When she hangs up, the sound of children crying fills the room. Just as she’s about to change the station, she hears a Vietnamese voice and then, after a short delay, a translator. She listens, transfixed. There is no end to the war in Vietnam, the armies are getting nowhere, soldiers are being killed, civilians massacred. The journalist explains that orphanages in Saigon are crammed full of children; there’s not enough food or medication to go around, let alone personnel. The director of the orphanage makes an ­appeal to the citizens of France, to their humanity, but Esther knows that he is speaking directly to her. Money, food, and medication all help. But adoption helps most of all.


Antoine Saint-Juste is high up in a very well-known bank, a fact that, his parents say, will impress the adoption agency. He and his wife have a strong marriage, having survived an experience that, according to Esther Saint-Juste’s friend, would have destroyed her own relationship. Antoine likes the idea of adopting a child. So do his parents, his wife’s parents, and all their friends. There’s some relief knowing that, this time, there will be a definite outcome to the wait. No need for nine months of whispers behind closed doors.

This doesn’t stop Antoine’s parents from worrying about their daughter-in-law’s plan, but he knows what to say: adopting a child might help Esther to grieve and might help her, later on, to want another child of her own. Of their own. (Antoine must have heard this from a friend, because it is not the kind of observation he would arrive at by himself; he hasn’t even truly considered what the death of his own son might mean for him.) Antoine’s father wonders what happens if the child “malfunctions”; can you send it back or swap it for another? He’s about to ask, but when his wife says that as a Christian one can only approve, he holds his tongue. Esther Saint-Juste gets in touch with the adoption agency and fills in the forms, which she and her husband sign: finally, a joint enterprise. That evening, to celebrate, Antoine takes his wife out for dinner at a Michelin-starred restaurant, and, later that night, he doesn’t pretend to be asleep when she gets into bed, long after he does, decked out in a new pair of pajamas, much more fetching than the ones she has been wearing for the past year now.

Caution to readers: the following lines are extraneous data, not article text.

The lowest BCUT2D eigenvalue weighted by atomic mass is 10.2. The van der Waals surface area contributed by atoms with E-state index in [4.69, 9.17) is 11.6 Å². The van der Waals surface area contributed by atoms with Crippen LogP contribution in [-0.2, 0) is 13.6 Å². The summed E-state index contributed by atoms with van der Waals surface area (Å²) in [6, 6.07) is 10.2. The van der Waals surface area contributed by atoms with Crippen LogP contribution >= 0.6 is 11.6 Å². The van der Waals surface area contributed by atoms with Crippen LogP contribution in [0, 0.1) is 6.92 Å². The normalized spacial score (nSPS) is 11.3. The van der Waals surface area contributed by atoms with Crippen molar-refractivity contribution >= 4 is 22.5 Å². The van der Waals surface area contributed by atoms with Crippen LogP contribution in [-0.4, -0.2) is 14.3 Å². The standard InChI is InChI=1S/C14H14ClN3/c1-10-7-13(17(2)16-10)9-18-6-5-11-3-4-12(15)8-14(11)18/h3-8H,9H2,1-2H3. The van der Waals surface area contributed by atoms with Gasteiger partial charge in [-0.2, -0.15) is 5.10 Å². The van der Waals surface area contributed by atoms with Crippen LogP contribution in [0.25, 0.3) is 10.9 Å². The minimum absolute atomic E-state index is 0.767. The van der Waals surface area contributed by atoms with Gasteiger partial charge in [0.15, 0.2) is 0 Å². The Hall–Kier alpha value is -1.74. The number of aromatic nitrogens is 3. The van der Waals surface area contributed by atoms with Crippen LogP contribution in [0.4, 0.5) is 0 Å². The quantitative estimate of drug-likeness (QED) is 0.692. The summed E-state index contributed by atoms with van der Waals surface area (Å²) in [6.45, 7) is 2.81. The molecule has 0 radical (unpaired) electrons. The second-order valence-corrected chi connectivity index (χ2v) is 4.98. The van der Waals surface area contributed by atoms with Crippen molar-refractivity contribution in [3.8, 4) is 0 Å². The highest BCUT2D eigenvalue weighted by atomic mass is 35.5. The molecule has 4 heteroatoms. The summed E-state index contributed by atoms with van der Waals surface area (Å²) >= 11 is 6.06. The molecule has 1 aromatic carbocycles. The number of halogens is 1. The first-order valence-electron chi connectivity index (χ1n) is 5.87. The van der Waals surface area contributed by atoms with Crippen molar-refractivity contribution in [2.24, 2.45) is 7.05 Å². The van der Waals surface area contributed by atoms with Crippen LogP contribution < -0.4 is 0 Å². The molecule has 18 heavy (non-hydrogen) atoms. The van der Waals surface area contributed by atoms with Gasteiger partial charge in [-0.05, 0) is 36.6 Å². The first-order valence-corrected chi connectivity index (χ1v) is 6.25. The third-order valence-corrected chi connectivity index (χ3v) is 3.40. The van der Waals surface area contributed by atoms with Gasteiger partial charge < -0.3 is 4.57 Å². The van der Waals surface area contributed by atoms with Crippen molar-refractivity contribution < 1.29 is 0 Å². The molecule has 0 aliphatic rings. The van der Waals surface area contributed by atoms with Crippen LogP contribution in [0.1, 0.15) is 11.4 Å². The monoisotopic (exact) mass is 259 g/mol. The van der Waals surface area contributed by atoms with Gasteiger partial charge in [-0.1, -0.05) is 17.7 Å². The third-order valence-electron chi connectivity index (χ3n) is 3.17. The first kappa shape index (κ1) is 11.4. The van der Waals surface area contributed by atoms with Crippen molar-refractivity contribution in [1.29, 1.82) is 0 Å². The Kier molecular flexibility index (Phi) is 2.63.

Things move quickly. Friends and relatives supply the necessary references, vouching for their good character, proud to be so close to such a loving, loyal, intelligent, generous couple. The adoption agency visits twice to witness firsthand the truth of these glowing testimonials and to take note of the large, comfortable apartment. It seems the Saint-Justes are dream parents. As soon as the request has been completed, the summer unfolds, happily, busily. Old friendships are rekindled. Dinner parties punctuate the weekday evenings. The prospect of family weekends in the country (with Antoine’s parents) or on the coast (with Esther’s parents) makes the workdays painless for Antoine. Esther Saint-Juste is radiant. Adoption suits her perfectly. She’s waiting for a Vietnamese child. She’d like a newborn but has agreed to a child “Age 0–2,” and she checked the box marked “Girl” on the form. She starts to decorate a room next door to the one that would have been Oscar’s, which she leaves empty. The new nursery is large enough to accommodate two beds, so that she can sleep right next to the child when it arrives.


—Translated from the French by Mitzi Angel